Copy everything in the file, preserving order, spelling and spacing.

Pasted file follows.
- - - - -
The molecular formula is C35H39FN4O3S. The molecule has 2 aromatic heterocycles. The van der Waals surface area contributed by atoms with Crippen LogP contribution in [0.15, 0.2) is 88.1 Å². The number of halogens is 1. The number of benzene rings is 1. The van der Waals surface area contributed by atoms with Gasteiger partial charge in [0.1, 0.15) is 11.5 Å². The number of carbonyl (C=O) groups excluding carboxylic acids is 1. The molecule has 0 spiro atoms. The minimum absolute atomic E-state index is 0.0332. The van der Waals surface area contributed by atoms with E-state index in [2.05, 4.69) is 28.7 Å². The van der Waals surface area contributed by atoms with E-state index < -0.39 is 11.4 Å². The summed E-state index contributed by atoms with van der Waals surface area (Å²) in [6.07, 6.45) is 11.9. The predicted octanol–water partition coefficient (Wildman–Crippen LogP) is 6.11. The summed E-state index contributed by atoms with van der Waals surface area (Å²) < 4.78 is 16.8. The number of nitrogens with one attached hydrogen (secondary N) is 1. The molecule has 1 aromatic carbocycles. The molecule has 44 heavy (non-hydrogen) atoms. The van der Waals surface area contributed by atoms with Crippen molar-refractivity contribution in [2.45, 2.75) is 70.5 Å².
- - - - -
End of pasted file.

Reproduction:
The molecular formula is C35H39FN4O3S. The molecule has 2 aromatic heterocycles. The van der Waals surface area contributed by atoms with Crippen LogP contribution in [0.15, 0.2) is 88.1 Å². The number of halogens is 1. The number of benzene rings is 1. The van der Waals surface area contributed by atoms with Gasteiger partial charge in [0.1, 0.15) is 11.5 Å². The number of carbonyl (C=O) groups excluding carboxylic acids is 1. The molecule has 0 spiro atoms. The minimum absolute atomic E-state index is 0.0332. The van der Waals surface area contributed by atoms with E-state index in [2.05, 4.69) is 28.7 Å². The van der Waals surface area contributed by atoms with E-state index < -0.39 is 11.4 Å². The summed E-state index contributed by atoms with van der Waals surface area (Å²) in [6.07, 6.45) is 11.9. The predicted octanol–water partition coefficient (Wildman–Crippen LogP) is 6.11. The summed E-state index contributed by atoms with van der Waals surface area (Å²) < 4.78 is 16.8. The number of nitrogens with one attached hydrogen (secondary N) is 1. The molecule has 1 aromatic carbocycles. The molecule has 44 heavy (non-hydrogen) atoms. The van der Waals surface area contributed by atoms with Crippen molar-refractivity contribution in [2.45, 2.75) is 70.5 Å².